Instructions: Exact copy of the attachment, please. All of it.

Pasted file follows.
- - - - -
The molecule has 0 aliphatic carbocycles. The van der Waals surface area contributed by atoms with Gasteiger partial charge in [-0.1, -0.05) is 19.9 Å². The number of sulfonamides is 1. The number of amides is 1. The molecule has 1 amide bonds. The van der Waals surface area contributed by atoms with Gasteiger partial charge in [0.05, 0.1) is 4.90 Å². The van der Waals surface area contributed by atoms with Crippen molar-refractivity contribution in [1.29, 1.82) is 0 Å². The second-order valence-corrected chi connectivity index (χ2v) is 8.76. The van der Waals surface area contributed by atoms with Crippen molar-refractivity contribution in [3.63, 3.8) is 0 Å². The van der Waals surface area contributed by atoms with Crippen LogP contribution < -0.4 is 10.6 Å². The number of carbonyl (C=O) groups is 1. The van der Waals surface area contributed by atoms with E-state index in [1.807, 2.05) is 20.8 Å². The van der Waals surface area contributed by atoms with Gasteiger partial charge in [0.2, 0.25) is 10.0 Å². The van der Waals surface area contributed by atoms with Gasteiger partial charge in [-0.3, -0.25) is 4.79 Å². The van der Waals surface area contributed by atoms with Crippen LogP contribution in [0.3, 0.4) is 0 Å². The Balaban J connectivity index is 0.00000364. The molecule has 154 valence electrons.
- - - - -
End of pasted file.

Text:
The molecule has 0 aliphatic carbocycles. The van der Waals surface area contributed by atoms with Gasteiger partial charge in [-0.1, -0.05) is 19.9 Å². The number of sulfonamides is 1. The number of amides is 1. The molecule has 1 amide bonds. The van der Waals surface area contributed by atoms with Gasteiger partial charge in [0.05, 0.1) is 4.90 Å². The van der Waals surface area contributed by atoms with Crippen molar-refractivity contribution in [1.29, 1.82) is 0 Å². The second-order valence-corrected chi connectivity index (χ2v) is 8.76. The van der Waals surface area contributed by atoms with Crippen molar-refractivity contribution in [3.63, 3.8) is 0 Å². The van der Waals surface area contributed by atoms with Crippen LogP contribution < -0.4 is 10.6 Å². The number of carbonyl (C=O) groups is 1. The van der Waals surface area contributed by atoms with E-state index in [1.807, 2.05) is 20.8 Å². The van der Waals surface area contributed by atoms with Gasteiger partial charge in [0.2, 0.25) is 10.0 Å². The van der Waals surface area contributed by atoms with Gasteiger partial charge in [-0.3, -0.25) is 4.79 Å². The van der Waals surface area contributed by atoms with Crippen LogP contribution in [0.3, 0.4) is 0 Å². The Balaban J connectivity index is 0.00000364. The molecule has 154 valence electrons.